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Chronic illness advances the body in its aging process. And so a person in his early 50s who is chronically ill may react to an infection the same way we’d expect from an 80- or 90-year-old person. Because of the chronic nature of the illness, the symptoms displayed are usually seen by family and even sometimes professionals as a natural progression of the illness and looking for other causes of the symptoms may not be the first course of action.
Moshe was hospitalized, yet again, because of pressure sores that were a result of his constant need to sit in his wheel chair. The hospital stay for this procedure was usually around six weeks. His wife was startled when Moshe called her at 3:00 a.m. one night. When she answered the phone, she heard her husband’s whispered voice, “I think someone is trying to kill me.” Moshe’s wife panicked.
Despite years of chronic illness her husband had always been mentally competent. She knew that as the illness progressed there was a chance that his cognitive skills might deteriorate. But he had been mentally sound for so long she thought they had escaped this part of the progression of his illness. All night her husband kept calling with whispered stories of strange people trying to poison him, of being forcibly moved to unfamiliar places and even asking her to call the police before they killed him.
When she arrived at the hospital the next day, Moshe’s condition seemed a bit better. He would wax in and out of this paranoid state, alternating between recognizing the nurse and refusing to take medication convinced it was poison. But as the day progressed, so did the paranoia and the nurses were talking about using restraints and forcing medication on him.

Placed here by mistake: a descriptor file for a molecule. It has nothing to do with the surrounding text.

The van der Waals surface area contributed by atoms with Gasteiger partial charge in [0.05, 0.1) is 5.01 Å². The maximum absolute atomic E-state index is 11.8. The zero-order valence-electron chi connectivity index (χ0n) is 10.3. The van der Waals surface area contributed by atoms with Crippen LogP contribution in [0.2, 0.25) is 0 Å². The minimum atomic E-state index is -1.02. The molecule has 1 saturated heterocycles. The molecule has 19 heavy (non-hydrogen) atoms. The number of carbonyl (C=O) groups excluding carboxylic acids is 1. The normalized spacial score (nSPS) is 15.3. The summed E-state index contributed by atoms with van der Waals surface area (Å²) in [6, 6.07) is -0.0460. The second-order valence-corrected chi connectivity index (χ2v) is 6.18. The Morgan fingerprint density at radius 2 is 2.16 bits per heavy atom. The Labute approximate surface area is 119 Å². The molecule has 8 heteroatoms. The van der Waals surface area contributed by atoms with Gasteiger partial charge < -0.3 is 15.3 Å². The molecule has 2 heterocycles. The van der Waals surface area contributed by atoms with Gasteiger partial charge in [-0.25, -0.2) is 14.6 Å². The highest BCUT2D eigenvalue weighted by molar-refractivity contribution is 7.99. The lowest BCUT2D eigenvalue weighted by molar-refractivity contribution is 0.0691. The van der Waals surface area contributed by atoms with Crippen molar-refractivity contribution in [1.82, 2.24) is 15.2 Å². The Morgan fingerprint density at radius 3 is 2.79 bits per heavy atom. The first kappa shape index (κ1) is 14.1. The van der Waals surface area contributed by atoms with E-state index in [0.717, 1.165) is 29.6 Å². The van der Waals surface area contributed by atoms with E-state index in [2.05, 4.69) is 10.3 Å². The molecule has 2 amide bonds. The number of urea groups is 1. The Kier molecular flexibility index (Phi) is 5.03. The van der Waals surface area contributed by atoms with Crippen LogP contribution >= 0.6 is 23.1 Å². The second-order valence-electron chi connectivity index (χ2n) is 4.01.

Moshe’s wife was beside herself. Could the illness suddenly progress to this stage so quickly? Two days ago they were talking about filing income tax and paying bills and today Moshe had accused his wife of being part of the group that was trying to kill him. Things got steadily worse over the next few days. A neurologist was called for a consult. Even a psychiatrist was called in. Tests were ordered.
Moshe’s wife saw her life as a “well spouse” taking a turn for the worse in a way she never thought possible. Finally, several days after the onset of the paranoia, it was discovered that Moshe had a Urinary Track Infection. He was put on a dose of antibiotics immediately and within hours the bizarre symptoms he was displaying began to diminish. Slowly, his mental state returned to normal.
The doctor explained to Moshe and his wife that people with chronic illness react to infection the same way the aged do and they can often display symptoms that look more like mental illness than physical ones. This makes diagnosis difficult. Especially when the person suffering from the chronic illness is relatively young, medical professionals sometimes forget to look for a simple physical cause and just assume it is the illness progressing.
Well spouses need to be acutely aware of this phenomenon. This is especially true if their spouses are young and have not shown cognitive impairment to date. A sudden change in behavior, memory, even onset of paranoia may be a result of nothing more than a simple infection. Infection needs to be ruled out as the cause before blaming the progression of the illness.